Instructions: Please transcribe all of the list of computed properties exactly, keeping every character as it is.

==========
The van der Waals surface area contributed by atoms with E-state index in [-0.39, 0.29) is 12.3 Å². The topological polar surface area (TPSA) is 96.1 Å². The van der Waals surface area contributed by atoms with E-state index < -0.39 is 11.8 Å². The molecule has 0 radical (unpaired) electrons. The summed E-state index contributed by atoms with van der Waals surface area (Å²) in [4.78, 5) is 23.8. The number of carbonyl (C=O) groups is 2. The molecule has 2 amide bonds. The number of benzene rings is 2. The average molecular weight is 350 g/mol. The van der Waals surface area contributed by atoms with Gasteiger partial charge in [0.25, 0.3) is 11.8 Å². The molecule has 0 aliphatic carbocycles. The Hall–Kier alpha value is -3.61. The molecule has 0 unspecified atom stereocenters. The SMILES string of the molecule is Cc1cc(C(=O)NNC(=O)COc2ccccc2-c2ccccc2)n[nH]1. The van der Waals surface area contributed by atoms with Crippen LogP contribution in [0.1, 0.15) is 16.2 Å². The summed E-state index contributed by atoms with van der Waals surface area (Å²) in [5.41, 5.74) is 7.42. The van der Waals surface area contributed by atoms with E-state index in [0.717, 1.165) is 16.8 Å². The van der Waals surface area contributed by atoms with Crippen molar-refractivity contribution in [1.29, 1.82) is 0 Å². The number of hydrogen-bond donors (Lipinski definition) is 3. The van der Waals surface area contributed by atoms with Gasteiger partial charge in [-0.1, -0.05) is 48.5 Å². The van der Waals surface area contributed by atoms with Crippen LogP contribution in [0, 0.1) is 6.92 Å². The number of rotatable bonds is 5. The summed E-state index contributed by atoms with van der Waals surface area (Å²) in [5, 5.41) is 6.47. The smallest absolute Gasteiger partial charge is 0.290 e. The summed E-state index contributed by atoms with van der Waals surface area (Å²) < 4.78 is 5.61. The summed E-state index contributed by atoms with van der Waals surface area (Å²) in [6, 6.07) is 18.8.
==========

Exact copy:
The van der Waals surface area contributed by atoms with E-state index in [-0.39, 0.29) is 12.3 Å². The topological polar surface area (TPSA) is 96.1 Å². The van der Waals surface area contributed by atoms with E-state index < -0.39 is 11.8 Å². The molecule has 0 radical (unpaired) electrons. The summed E-state index contributed by atoms with van der Waals surface area (Å²) in [4.78, 5) is 23.8. The number of carbonyl (C=O) groups is 2. The molecule has 2 amide bonds. The number of benzene rings is 2. The average molecular weight is 350 g/mol. The van der Waals surface area contributed by atoms with Gasteiger partial charge in [0.25, 0.3) is 11.8 Å². The molecule has 0 aliphatic carbocycles. The Hall–Kier alpha value is -3.61. The molecule has 0 unspecified atom stereocenters. The SMILES string of the molecule is Cc1cc(C(=O)NNC(=O)COc2ccccc2-c2ccccc2)n[nH]1. The van der Waals surface area contributed by atoms with Crippen LogP contribution in [0.1, 0.15) is 16.2 Å². The summed E-state index contributed by atoms with van der Waals surface area (Å²) in [5.41, 5.74) is 7.42. The van der Waals surface area contributed by atoms with E-state index in [0.717, 1.165) is 16.8 Å². The van der Waals surface area contributed by atoms with Crippen molar-refractivity contribution in [1.29, 1.82) is 0 Å². The number of hydrogen-bond donors (Lipinski definition) is 3. The van der Waals surface area contributed by atoms with Gasteiger partial charge in [-0.1, -0.05) is 48.5 Å². The van der Waals surface area contributed by atoms with Crippen LogP contribution in [0, 0.1) is 6.92 Å². The number of rotatable bonds is 5. The summed E-state index contributed by atoms with van der Waals surface area (Å²) in [5, 5.41) is 6.47. The smallest absolute Gasteiger partial charge is 0.290 e. The summed E-state index contributed by atoms with van der Waals surface area (Å²) < 4.78 is 5.61. The summed E-state index contributed by atoms with van der Waals surface area (Å²) in [6, 6.07) is 18.8.